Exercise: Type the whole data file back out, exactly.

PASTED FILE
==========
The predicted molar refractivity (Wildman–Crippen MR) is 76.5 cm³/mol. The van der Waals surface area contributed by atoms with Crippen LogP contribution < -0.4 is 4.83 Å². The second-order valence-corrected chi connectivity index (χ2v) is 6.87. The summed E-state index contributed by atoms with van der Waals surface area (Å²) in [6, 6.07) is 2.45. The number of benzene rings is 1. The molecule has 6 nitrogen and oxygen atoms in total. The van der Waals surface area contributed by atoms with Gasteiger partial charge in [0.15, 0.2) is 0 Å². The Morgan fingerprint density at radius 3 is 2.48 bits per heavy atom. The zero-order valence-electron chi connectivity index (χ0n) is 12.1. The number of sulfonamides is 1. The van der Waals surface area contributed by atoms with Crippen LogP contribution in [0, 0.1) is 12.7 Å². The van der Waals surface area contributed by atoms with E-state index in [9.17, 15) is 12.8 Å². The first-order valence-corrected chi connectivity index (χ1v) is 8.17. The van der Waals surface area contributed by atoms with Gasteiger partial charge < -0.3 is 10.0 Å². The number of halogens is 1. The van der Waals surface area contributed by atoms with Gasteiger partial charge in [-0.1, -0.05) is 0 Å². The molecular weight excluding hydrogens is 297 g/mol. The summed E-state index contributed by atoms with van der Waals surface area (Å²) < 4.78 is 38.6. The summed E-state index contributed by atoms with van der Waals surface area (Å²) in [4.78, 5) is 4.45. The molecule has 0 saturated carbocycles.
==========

The predicted molar refractivity (Wildman–Crippen MR) is 76.5 cm³/mol. The van der Waals surface area contributed by atoms with Crippen LogP contribution < -0.4 is 4.83 Å². The second-order valence-corrected chi connectivity index (χ2v) is 6.87. The summed E-state index contributed by atoms with van der Waals surface area (Å²) in [6, 6.07) is 2.45. The number of benzene rings is 1. The molecule has 6 nitrogen and oxygen atoms in total. The van der Waals surface area contributed by atoms with Gasteiger partial charge in [0.15, 0.2) is 0 Å². The Morgan fingerprint density at radius 3 is 2.48 bits per heavy atom. The zero-order valence-electron chi connectivity index (χ0n) is 12.1. The number of sulfonamides is 1. The van der Waals surface area contributed by atoms with Crippen LogP contribution in [0, 0.1) is 12.7 Å². The van der Waals surface area contributed by atoms with E-state index in [9.17, 15) is 12.8 Å². The first-order valence-corrected chi connectivity index (χ1v) is 8.17. The van der Waals surface area contributed by atoms with Gasteiger partial charge < -0.3 is 10.0 Å². The number of halogens is 1. The van der Waals surface area contributed by atoms with Gasteiger partial charge in [-0.1, -0.05) is 0 Å². The molecular weight excluding hydrogens is 297 g/mol. The summed E-state index contributed by atoms with van der Waals surface area (Å²) < 4.78 is 38.6. The summed E-state index contributed by atoms with van der Waals surface area (Å²) in [4.78, 5) is 4.45. The molecule has 0 saturated carbocycles.